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Daytona Beach


Engineering Fundamentals

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In high-demand fields like science, technology, engineering and mathematics (STEM), more success strategies are needed to effectively recruit and retain college students. One-size fits-all approaches (i.e., those that are supposed to work for all students) often neglect the unique needs of underrepresented populations. Although some strategies exist for helping minority students succeed in STEM, the present investigation uncovered detailed information about how Black male students in engineering and engineering-related fields develop important academic traits such as confidence and resilience. To add to the limited body of literature on Black males in STEM, interview data from 27 Black male students majoring in engineering or engineering-related fields were analyzed through the lens of Strayhorn’s ‘buoyant believers’ framework. The framework offers practitioners, faculty, and staff – who work with minority engineering students – guidance for addressing challenges students face and creating pathways for their success. Based on the model, individuals can be described across four typologies as: (a) students who are confident and resilient, (b) students who are confident but lack resilience, (c) students who lack confidence but exhibit resilience, and (d) students who are neither resilient nor confident. The present study focuses solely on the narratives of students who are “buoyant believers.” Specific attention was given to the pre-college and in-college experiences of Black males in engineering and engineering-related fields in order to better identify potential sources of their current confidence and resilience. Findings revealed that research participants’ current confidence and resilience seem to be connected to attributes such as a) childhood adversity, b) a refusal to quit, and c) prior academic success, which ultimately led to their collegiate achievements.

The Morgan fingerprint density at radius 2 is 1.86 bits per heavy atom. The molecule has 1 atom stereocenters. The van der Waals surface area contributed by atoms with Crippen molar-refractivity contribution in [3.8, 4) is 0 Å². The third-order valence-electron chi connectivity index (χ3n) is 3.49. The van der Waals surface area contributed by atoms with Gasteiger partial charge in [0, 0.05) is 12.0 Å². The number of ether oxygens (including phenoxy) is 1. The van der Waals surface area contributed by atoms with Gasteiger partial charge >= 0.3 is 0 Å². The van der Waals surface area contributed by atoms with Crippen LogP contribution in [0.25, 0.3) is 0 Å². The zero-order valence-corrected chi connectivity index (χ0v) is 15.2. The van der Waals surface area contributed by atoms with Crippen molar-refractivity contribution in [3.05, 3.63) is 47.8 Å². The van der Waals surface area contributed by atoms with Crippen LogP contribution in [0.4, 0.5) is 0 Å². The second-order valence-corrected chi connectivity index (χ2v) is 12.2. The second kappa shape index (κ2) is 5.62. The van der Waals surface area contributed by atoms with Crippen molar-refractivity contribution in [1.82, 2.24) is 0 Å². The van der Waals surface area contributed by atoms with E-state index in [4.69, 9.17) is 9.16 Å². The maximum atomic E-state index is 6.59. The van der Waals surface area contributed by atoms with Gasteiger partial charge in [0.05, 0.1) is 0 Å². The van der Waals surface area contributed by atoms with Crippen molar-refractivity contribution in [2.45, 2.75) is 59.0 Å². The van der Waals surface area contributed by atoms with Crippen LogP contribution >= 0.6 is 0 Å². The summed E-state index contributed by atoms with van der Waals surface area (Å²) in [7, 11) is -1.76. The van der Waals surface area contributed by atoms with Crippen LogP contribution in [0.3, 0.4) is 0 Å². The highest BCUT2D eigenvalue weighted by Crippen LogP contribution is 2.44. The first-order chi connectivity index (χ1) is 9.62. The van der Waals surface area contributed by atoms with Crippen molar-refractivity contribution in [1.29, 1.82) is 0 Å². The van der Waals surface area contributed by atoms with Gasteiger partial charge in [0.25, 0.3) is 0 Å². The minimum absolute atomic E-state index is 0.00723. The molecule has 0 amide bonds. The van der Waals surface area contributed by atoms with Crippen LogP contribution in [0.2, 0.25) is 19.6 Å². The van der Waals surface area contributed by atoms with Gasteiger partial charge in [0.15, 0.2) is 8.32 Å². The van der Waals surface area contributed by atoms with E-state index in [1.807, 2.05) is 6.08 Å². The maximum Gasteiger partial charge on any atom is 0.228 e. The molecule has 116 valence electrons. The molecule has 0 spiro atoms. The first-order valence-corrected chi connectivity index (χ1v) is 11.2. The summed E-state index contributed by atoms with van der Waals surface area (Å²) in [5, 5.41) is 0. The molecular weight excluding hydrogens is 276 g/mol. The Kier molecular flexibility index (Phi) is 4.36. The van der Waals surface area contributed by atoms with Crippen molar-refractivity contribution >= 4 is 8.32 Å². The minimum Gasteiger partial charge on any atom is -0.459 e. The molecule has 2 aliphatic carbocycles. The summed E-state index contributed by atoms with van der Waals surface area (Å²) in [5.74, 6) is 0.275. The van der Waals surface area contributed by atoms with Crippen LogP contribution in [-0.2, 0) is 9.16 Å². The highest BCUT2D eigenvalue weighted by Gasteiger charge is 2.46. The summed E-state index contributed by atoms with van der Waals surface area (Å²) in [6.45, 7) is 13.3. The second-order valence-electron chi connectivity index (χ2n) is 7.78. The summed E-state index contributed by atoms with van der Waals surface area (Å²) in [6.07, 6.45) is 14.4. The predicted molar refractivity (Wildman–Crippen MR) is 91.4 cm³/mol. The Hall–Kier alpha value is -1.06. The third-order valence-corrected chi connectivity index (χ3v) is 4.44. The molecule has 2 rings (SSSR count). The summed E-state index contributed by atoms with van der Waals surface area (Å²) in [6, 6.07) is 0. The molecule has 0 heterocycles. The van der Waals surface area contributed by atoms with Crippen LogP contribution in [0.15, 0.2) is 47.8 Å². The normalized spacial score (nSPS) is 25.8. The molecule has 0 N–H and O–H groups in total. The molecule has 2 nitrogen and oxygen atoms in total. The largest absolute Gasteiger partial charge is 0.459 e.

Kansas City, MO

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